returns --> httpd2-wo 7010 wwwrun 3u IPv6 14787 TCP *:http (LISTEN)

Show open LDAP connections on TCP -
# lsof -i TCP:636

Want to know what files are open by a particular command (substitute your command after the c, and yes you can abbreviate it matches the closest command)
# lsof -c mysq
mysqld 991 admin cwd DIR 8,3 240 148743 /home/admin/novell/idm/mysql/data
mysqld 991 admin rtd DIR 8,3 536 2 /
mysqld 991 admin txt REG 8,3 5464060 148691 /home/admin/novell/idm/mysql/bin/mysqld
mysqld 991 admin 0r CHR 1,3 41715 /dev/null
mysqld 991 admin 1w REG 8,3 1250 149954 /home/admin/novell/idm/mysql/mysql.log
mysqld 991 admin 2w REG 8,3 1250 149954 /home/admin/novell/idm/mysql/mysql.log
mysqld 991 admin 3u IPv4 86990 TCP *:63306 (LISTEN)...
Want to know what files are open by a particular device?

#lsof /dev/cdrom
bash 30904 admin cwd DIR 3,0 2048 63692 /media/cdrecorder/linux/user_application_provisioning

You can change TCP to UDP and narrow down your requests to very specific items you want to target (i.e. is there an established connection from xyz.somesite.com?).
# lsof -i This e-mail address is being protected from spambots. You need JavaScript enabled to view it .0.2:636 (lists LDAP connections to my server)

returns --> java 890 root 18u IPv6 8365030 TCP myserver.somecompany.com:42936->myserver.somecompany.com:ldaps (ESTABLISHED)

ndsd 6520 root 262u IPv4 8390927 TCP myserver.somecompany.com:ldaps->myserver.somecompany.com:43123 (ESTABLISHED)

ATOP - As an administrator you are used to typing 'top' to see real-time tasks and system information. atop takes it a step further and injects some steroids (in a safe and humane fashion) to allow you to flex some muscle and watch your processes and system information in much greater detail. I like the fact that I can watch read/writes from the disk as well as that it offers a quick snapshot of my network device and memory usage (VGROW and RGROW). Another neat feature is that it takes samples and logs these in /var/log/ for later review. This can be very useful for system analysis (i.e. you keep hearing complaints that the server is sluggish during certain times of the day...you can review these samples watching for high utilization or memory leaks). When you fire up atop you can press h and it will bring up the help screen. There are many options for you to tweak this command.


ATOP ? MYLAPTOP 2007/07/25 08:25:29 10 Seconds elapsed
PRC | sys 0.04s | user 0.26s | #thr 150 | #zombie 0 | #exit 0 |
CPU | sys 1% | user 3% | irq 2% | idle 195% | wait 0% |
cpu | sys 0% | user 2% | irq 2% | idle 96% | cpu000 w 0% |
cpu | sys 0% | user 1% | irq 0% | idle 99% | cpu001 w 0% |
MEM | tot 2.0G | free 982.6M | cache 491.5M | buff 123.1M | slab 60.6M |
SWP | tot 3.0G | free 3.0G | | vmcom 869.0M | vmlim 4.0G |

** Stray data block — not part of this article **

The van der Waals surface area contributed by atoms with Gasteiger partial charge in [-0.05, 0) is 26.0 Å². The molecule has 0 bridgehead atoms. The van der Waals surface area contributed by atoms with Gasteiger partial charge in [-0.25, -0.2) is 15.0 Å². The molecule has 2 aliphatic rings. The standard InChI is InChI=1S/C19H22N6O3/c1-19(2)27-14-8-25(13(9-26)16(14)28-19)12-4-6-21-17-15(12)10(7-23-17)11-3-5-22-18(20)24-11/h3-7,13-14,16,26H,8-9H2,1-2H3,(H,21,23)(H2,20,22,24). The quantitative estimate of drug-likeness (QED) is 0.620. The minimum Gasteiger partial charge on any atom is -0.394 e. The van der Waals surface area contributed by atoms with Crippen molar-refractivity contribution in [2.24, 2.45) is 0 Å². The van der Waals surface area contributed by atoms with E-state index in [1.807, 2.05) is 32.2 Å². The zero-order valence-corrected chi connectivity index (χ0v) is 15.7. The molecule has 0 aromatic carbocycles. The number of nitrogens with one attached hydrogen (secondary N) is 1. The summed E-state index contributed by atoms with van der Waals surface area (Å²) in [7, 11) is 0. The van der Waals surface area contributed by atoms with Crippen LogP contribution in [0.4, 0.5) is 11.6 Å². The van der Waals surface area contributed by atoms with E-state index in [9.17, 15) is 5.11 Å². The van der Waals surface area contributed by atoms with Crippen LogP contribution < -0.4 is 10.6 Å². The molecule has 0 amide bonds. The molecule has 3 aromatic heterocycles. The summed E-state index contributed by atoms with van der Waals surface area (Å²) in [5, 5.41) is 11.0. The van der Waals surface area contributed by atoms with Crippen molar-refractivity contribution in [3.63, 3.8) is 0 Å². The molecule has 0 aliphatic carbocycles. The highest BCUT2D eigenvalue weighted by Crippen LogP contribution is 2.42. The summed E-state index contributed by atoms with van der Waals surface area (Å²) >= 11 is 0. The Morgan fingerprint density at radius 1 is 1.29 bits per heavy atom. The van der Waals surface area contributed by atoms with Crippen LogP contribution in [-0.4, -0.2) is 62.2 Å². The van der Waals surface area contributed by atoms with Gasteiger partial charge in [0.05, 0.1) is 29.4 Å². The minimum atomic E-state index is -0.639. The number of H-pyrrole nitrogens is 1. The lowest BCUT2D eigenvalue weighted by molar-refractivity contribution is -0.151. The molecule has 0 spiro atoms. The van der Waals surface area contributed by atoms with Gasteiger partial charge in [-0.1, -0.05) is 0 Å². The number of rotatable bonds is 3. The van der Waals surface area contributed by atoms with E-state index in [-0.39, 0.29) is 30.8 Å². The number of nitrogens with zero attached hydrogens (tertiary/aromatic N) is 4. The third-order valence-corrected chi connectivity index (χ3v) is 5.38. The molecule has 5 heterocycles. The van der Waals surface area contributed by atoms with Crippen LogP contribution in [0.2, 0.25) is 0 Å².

DSK | sda | busy 0% | read 0 | write 4 | avio 2 ms |
NET | transport | tcpi 1 | tcpo 1 | udpi 0 | udpo 0 |
NET | network | ipi 5 | ipo 1 | ipfrw 0 | deliv 1 |
NET | dev eth0 | pcki 6 | pcko 1 | in 0 Kbps | out 0 Kbps |

PID SYSCPU USRCPU VGROW RGROW USERNAME THR ST EXC S CPU CMD 1/2 5463 0.02s 0.13s 0K 0K root 1 -- - R 2% Xorg
6152 0.00s 0.07s 0K 0K user 1 -- - S 1% metacity
10953 0.01s 0.03s 0K 0K user 8 -- - S 0% firefox-bin
11100 0.01s 0.01s 0K 0K root 1 -- - R 0% atop
6143 0.00s 0.01s 0K 0K user 1 -- - S 0% gnome-panel
6701 0.00s 0.01s 0K 0K cupsys 1 -- - S 0% cupsd
6148 0.00s 0.00s 0K 0K user 1 -- - S 0% nautilus
6270 0.00s 0.00s 0K 0K user 2 -- - S 0% gnome-terminal
7269 0.00s 0.00s 0K 0K user 1 -- - S 0% notification-d
6167 0.00s 0.00s 0K 0K user 4 -- - S 0% gnome-cups-ico
6244 0.00s 0.00s 0K 0K user 1 -- - S 0% gnome-screensa

IFTOP - Curious about what network traffic is flowing around you? Pop this command into your console and get instant feedback. Of interest (although it is not shown in my example below) is that bars will appear as bandwidth is used up. Since I'm on a test network while I write this, there is not enough traffic generation for iftop to scale up. I like it because you can toggle DNS resolution, show source or destination or both, sort by column or source or destination and a sweet feature is to freeze the order. If you have something you want to specifically watch, you can type o (the letter not the number) and it locks onto just those source/destination connections. Again, typing h brings up the help and options screen. To be honest I usually leave iftop up and running during the day to keep an eye on what is going on with my network.

1.91Mb 3.81Mb 5.72Mb 7.63Mb 9.54Mb
+----------------------------------------------- => 0b 0b 0b
<= 256b 179b 166b => user1.machine.net 0b 0b 0b
<= 0b 169b 133b => 0b 0b 0b
<= 0b 0b 55b => user1.machine.net 0b 0b 0b
<= 0b 0b 55b => user2.machine.net 0b 0b 0b
<= 0b 0b 55b => ALL-SYSTEMS.MCAST.NET 0b 0b 6b
<= 0b 0b 0b

TX: cumm: 654KB peak: 0b rates: 0b 0b 0b
RX: 5.59MB 2.02Kb 256b 348b 470b
TOTAL: 6.23MB 2.02Kb 256b 348b 470b

PSTREE - Run 'ps aux' to have it spew out its results and you are stuck combing through the list checking which process is related to the another process. It's ingrained to type 'ps aux' as an administrator but pstree simplifies the display by taking the process status and building it out as tree. The results are clean and it allows you to rapidly check parent and child relationships (good parenting skills are always a bonus in life...remember to teach your children Linux early on). The key word there is rapidly. If you need or desire to see the PID inside the tree insert the -p flag. 


? +-6*[{amarokapp}]
+-gnome-terminal---bash---iftop---3*[{iftop}] <--- check it out, it shows iftop and atop running
? +-bash---atop
? +-bash---su---bash
? +-bash---su---bash---pstree
? +-gnome-pty-helpe
? +-{gnome-terminal}

NETCAT (NC) -netcat or nc is aptly nicknamed the swiss army utility knife of networking. This is another personal favorite. Although this tool is still popular often times folks forget about it (except those who wear b/w/g hats). Official sounding terminology from the man page, is: it is "a simple unix utility which reads and writes data across network connections, using TCP or UDP protocol. It is designed to be a reliable "back-end" tool that can be used directly or easily driven by other programs and scripts".